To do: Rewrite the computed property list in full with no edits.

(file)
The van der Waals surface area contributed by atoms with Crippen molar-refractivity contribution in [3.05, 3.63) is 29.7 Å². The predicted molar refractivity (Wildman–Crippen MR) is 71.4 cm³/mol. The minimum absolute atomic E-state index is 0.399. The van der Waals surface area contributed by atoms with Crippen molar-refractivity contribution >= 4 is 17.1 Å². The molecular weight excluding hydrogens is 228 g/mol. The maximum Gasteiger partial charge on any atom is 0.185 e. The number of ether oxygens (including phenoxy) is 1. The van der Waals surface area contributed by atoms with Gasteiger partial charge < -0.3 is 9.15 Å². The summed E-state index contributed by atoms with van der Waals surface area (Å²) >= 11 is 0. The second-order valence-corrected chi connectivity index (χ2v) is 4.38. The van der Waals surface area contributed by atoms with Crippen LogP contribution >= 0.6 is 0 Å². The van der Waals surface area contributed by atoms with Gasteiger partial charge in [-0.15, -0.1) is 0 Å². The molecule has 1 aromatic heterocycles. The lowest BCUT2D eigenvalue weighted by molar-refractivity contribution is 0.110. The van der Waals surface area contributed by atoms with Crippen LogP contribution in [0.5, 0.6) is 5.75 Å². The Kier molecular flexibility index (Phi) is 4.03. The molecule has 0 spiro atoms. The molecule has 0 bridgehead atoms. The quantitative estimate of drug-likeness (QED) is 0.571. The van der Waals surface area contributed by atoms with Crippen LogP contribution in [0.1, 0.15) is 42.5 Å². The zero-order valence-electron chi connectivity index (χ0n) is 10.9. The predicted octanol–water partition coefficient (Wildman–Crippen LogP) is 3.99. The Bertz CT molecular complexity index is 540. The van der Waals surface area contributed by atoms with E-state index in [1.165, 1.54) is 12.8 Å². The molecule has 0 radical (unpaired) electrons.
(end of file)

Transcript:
The van der Waals surface area contributed by atoms with Crippen molar-refractivity contribution in [3.05, 3.63) is 29.7 Å². The predicted molar refractivity (Wildman–Crippen MR) is 71.4 cm³/mol. The minimum absolute atomic E-state index is 0.399. The van der Waals surface area contributed by atoms with Crippen molar-refractivity contribution >= 4 is 17.1 Å². The molecular weight excluding hydrogens is 228 g/mol. The maximum Gasteiger partial charge on any atom is 0.185 e. The number of ether oxygens (including phenoxy) is 1. The van der Waals surface area contributed by atoms with Gasteiger partial charge < -0.3 is 9.15 Å². The summed E-state index contributed by atoms with van der Waals surface area (Å²) >= 11 is 0. The second-order valence-corrected chi connectivity index (χ2v) is 4.38. The van der Waals surface area contributed by atoms with Crippen LogP contribution >= 0.6 is 0 Å². The van der Waals surface area contributed by atoms with Gasteiger partial charge in [-0.15, -0.1) is 0 Å². The molecule has 1 aromatic heterocycles. The lowest BCUT2D eigenvalue weighted by molar-refractivity contribution is 0.110. The van der Waals surface area contributed by atoms with Crippen LogP contribution in [0.5, 0.6) is 5.75 Å². The Kier molecular flexibility index (Phi) is 4.03. The molecule has 0 spiro atoms. The molecule has 0 bridgehead atoms. The quantitative estimate of drug-likeness (QED) is 0.571. The van der Waals surface area contributed by atoms with Crippen LogP contribution in [0.1, 0.15) is 42.5 Å². The zero-order valence-electron chi connectivity index (χ0n) is 10.9. The predicted octanol–water partition coefficient (Wildman–Crippen LogP) is 3.99. The Bertz CT molecular complexity index is 540. The van der Waals surface area contributed by atoms with E-state index in [1.165, 1.54) is 12.8 Å². The molecule has 0 radical (unpaired) electrons.